We may say, therefore, that Mr. Collins being to Miss Braddon what Richardson is to Miss Austen, we date the novel of domestic mystery from the former lady, for the same reason that we date the novel of domestic tranquillity from the latter. Miss Braddon began by a skilful combination of bigamy, arson, murder, and insanity. These phenomena are all represented in the deeds of Lady Audley. The novelty lay in the heroine being, not a picturesque Italian of the fourteenth century, but an English gentlewoman of the current year, familiar with the use of the railway and the telegraph. The intense probability of the story is constantly reiterated. Modern England -- the England of to-day's newspaper -- crops up at every step. Of course Lady Audley is a nonentity, without a heart, a soul, a reason. But what we may call the small change for these facts -- her eyes, her hair, her mouth, her dresses, her bedroom furniture, her little words and deeds -- are so lavishly bestowed that she successfully maintains a kind of half illusion.
Punch 44 (May 9 1863): 193 (satirical magazine):
This Journal will be devoted chiefly to the following objects; namely, Harrowing the Mind, Making the Flesh Creep, Causing the Hair to Stand on End, Giving Shocks to the Nervous System, Destroying Conventional Moralities, and generally Unfitting the Public for the Prosaic Avocations of Life.
This will culminate in: "A Sensation Novel itself," containing "atrocities hitherto undreamed of, even by the most fashionable fictionists of Paris," written by "an eminent sensation novelist, who will shortly be at liberty under a ticket-of-leave." (cited Hughes 3).
"Contemporary mores and morals may required Braddon to condemn Lucy, but since Braddon's own sense of truth does not, the rhetoric of the book becomes more elaborate than predictable for a work of popular fiction" ( Blodgett 145).
"Moral insanity": as perversion of emotions, undisciplined passions, etc., as defined in 1833; problematic for blurring distinction between madness and criminality, between vice and insanity. Worry over its use in the courts to exonerate murder, etc. (Matus 338). Cf. Bertha in Jane Eyre, daughter of insane mother, etc. -- her "ungovernable appetite, bestiality, and sexuality" (339) -- madness as moral dissolution (340). Note that Lucy's mother becomes mad at the moment she gives birth, "puerperal mania" -- suffered by about 10 percent of women in insane asylums (342). But her disposition after the birth when she is abandoned by her husband, suggests she is mad (angry) rather than mad (insane) (344) -- but defiance of female norms is represented as derangement.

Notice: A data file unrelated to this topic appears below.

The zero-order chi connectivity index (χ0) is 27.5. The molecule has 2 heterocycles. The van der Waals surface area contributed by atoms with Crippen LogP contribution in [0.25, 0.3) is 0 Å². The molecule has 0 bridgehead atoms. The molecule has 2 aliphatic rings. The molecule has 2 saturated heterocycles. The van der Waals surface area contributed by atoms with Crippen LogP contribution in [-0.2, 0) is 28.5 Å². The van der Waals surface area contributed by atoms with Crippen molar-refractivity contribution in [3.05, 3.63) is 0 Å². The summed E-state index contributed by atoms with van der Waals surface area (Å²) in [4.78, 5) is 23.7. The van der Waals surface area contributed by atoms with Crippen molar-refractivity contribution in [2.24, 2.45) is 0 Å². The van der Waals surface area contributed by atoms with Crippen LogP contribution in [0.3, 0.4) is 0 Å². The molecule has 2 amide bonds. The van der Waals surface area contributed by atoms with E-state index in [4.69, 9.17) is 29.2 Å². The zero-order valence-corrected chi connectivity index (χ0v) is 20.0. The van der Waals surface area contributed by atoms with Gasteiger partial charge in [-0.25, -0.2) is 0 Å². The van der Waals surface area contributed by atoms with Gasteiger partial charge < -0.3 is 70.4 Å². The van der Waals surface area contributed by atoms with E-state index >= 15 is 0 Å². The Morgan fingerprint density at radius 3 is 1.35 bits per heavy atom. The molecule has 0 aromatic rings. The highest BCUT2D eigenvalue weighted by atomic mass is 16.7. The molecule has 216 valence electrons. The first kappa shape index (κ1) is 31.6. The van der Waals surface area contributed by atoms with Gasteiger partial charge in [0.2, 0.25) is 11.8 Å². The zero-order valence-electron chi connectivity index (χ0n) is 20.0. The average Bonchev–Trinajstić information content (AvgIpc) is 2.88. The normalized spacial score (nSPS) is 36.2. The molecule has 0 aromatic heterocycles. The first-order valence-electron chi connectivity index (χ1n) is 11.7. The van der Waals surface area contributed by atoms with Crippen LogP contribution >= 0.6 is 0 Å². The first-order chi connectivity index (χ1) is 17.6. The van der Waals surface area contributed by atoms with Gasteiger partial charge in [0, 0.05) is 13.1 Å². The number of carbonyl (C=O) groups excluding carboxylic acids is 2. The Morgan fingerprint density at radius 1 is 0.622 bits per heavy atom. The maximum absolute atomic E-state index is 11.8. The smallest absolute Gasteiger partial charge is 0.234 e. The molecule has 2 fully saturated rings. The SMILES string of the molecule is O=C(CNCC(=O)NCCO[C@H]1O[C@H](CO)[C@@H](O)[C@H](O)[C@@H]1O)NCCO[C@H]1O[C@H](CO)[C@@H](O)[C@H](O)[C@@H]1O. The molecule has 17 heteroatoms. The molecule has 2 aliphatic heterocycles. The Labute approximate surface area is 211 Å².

From "Introduction" to Mary Elizabeth Braddon, Aurora Floyd. Ed. Richard Nemsvari and Lisa Surridge. Peterborough, ON: Broadview, 1998:
As Patrick Brantlinger puts it, the "development of the sensation novel marks a crisis in the history of literary realism. At the same time that George Eliot was investing the novel with a new philosophical gravity, the sensationalists were breaking down the conventions of realistic fiction." With its roots in the Gothic romances of the turn of the century and the Newgate crime novel of the 1830s, and its echoes of contemporary stage melodrama, sensation fiction was seen by many as a regression, a degrading step backwards which undermined the hard-earned respectability of the Victorian novel. The kind of romanticism it seemed to encourage ran counter to the serious exploration of society which realism held out as both its justification and its artistic goal.
The sensation novel's detractors claimed that, by pandering to the lowest tastes of its audience, to the desire for physical and emotional titillation, it prevented the appreciation of true fictional artistry by literally creating a "diseased appetite" for improper kinds of writing. Sensation fiction also tended to represent sexual irregularities as being behind the frauds, murders, bigamous marriages and other transgressions which drove its plots.This emphasis on criminal action and illicit passion, rather than on character and motive, was seen to indicate that sensationalists did not deserve a place in the front rank of England's authors. And even more unpleasantly, this low form of writing sold in wildly large numbers.
Blodgett, Harriet. "The Greying of Lady Audley's Secret." Papers on Language & Literature 37 (2001): 132-146.
Flint, Kate. "Sensation Fiction." The Woman Reader, 1837-1914. New York: Oxford University Press, 1993. 274-293.
Hughes, Winifred. The Maniac in the Cellar: Sensation Novels of the 1860s. Princeton, NJ: Princeton University Press, 1980.
Matus, Jill L. "Disclosure as 'Cover-up': The Disclosure of Madness in Lady Audley's Secret." University of Toronto Quarterly 62 (1993): 334-356.
Nemesvari, Richard. "Robert Audley's Secret: Male Homosocial Desire in Lady Audley's Secret." Studies in the Novel 27 (1995): 515-528.
Tromp, Marlene, Pamela K. Gilbert, and Aeron Haynie, Eds. Beyond Sensation: Mary Elizabeth Braddon in Context. Albany: State University of New York Press, 2000.